I was at a birthday party at a bar recently when a buddy turned to me and quietly lamented her outfit.
“God dammit,” she’d sighed, hiking up the waistband of her dress and twisting it into a more comfortable position. “This morning I couldn’t tell if I should wear sheer tights or thicker ones, and now I’m too cold.”
It was one of those specific spring evenings where the temperature drops twenty degrees as soon as the sun goes down, and every time someone new walked through the door we’d get hit with a blast of air.
“That’s why I don’t wear dresses,” I’d joked. “Too many variables.”
The next ten minutes at our table were an impromptu summit on dress preferences—when we wear them, what kinds we prefer, and (most importantly) how they make us feel. A couple of the ladies described deriving a sense of power from a dress-based outfit, a couple others felt it was a fun thing to throw into the mix for variety’s sake.
My own position is pretty boring: I only wear dresses for occasions I feel l’d be letting the host down if I didn’t. Weddings, mostly. Ceremonies. I know that a pair of halfway decent black pants solves most problems for me outfit-wise, but who am I to tell you what your ideal outdoor wedding looks like? If the invite says formal, I comply.
I’m not coming from a place of perceived superiority, it’s just that on my end, dresses have never been a natural extension of how I express myself in space and time. Wearing one is like continually inhabiting the pause between a wine connoisseur saying, “I’m picking up notes of….” and “oak”–you just know some bullshit is coming. Certainly, at some point, I will flash my ass. Certainly, at some point, a tit will fall out. There’s not even some traumatic pubescent memory I’m using to fuel these hypotheticals, just the fact that they could happen is enough.
Here is an incomplete list of things I find it difficult to do when wearing a dress: bend over, run, sit in my favorite positions, reach (upwards or outwards), get out of a car, get into a car, walk up stairs, walk down stairs, be near a subway grate, be near a fan, turn abruptly.
I think it’s an anxiety spiral I’ve wrapped in gender theory to trot out at parties like pigs in blankets. I’d “rather be focused on what’s happening in our conversation.” Where my coffee is. Whether or not you’ve ingested that media I recommended yet. In fashion as in the rest of my life, the sooner we can get me out of my own way, the better off we’ll be. When my nerd brain is distracted wholly by my own behavior—especially when it comes to something like femininity or fuckability—it’s not a brain I want to hang out with. I don’t care for her. She was not focused on your opinion about the movie, let’s not invite her out again.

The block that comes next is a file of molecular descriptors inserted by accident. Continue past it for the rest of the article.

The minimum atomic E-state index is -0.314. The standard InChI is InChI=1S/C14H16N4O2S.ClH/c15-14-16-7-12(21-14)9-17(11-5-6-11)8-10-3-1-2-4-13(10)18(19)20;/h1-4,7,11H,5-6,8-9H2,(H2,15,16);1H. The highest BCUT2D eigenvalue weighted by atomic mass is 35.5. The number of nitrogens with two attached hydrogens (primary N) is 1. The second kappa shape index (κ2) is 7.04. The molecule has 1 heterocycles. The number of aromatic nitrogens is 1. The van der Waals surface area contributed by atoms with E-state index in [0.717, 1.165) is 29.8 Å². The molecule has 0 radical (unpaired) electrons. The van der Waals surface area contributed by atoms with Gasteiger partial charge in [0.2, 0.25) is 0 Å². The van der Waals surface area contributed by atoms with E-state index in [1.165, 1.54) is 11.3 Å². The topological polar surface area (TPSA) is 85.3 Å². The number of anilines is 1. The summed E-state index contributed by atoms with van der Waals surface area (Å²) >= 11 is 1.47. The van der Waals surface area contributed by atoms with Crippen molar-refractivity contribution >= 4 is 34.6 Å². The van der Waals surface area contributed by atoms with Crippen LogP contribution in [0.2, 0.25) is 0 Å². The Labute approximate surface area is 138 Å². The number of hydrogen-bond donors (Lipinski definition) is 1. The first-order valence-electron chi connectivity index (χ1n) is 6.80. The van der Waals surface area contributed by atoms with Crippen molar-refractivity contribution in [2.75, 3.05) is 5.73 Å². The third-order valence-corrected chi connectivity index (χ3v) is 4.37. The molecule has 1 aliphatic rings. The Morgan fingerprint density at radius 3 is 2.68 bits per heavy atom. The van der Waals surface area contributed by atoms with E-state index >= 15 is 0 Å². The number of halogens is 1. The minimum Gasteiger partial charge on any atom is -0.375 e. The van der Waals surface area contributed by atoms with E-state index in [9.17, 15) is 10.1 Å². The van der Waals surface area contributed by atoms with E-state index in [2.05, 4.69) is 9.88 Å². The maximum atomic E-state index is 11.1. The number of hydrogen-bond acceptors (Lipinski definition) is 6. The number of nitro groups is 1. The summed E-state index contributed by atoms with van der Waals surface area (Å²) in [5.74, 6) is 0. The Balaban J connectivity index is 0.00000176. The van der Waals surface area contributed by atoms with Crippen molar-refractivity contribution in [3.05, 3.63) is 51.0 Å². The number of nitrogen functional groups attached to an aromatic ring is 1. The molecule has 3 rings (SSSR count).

My solution to this is pants.
I’m by no means alone in my quest to find things I like and then never think about clothes again. Fran Lebowitz has a uniform at this point in her career (though she doesn’t call it that). Coco Chanel famously instructed us all to look in the mirror before we walk out the door and remove one element from our outfits. We’re all overthinking it. What’s elegant to wear isn’t necessarily what’s elaborate, it’s what needs to be there in order for you to do the things you want to do. For some women, this is a full face of makeup and a gown with a train. For me, this happens to be shitty clothes.
Luckily, I have worked in TV and editorial my entire career, surrounded by journalists and comedy writers who also dress like 4th graders on picture day every day. The luxury is that I can typically do very little to modify my preferred state of being and still look appropriate. What I’ve never understood, though, is the proclivity among schlubs like me to scoff at the people who do dress better.
I say that because here’s what we’re secretly talking about when we’re talking about dresses: traditional femininity. Dresses are something your mother had an opinion on when she was raising you. In turn, your grandmother had an opinion on them with your mother, and on and on back through the ages until we’re at the beginning of gender, probably. Here is how to zip up the back when you’re getting dressed alone. Here is how to hold it while you’re sitting on a toilet. There’s a list of tips like prayers that none of us ever studied anywhere, but that we all know somehow. They were given to us by other women.
So when you’re talking about dresses you’re not just talking about the construct of femininity in a clinical sense, you’re also speaking to the active sisterhood that helps women survive in a culture that still consistently and aggressively marginalizes us. Things like a bobby pin from a stranger in a bar bathroom or tampons quietly passed at the office are acts of care in a culture that demands we look a certain way and then trivializes the experiences required to get there. Thinking about dresses can’t be as simple as accepting or rejecting them in your own wardrobe. No matter where we fall, we should still be there to see one another. To hold each other.
And that’s what the table of us did at the party that cold-ass night: We listened and we laughed. It was windy, her dress was a pain, and we all knew the feeling.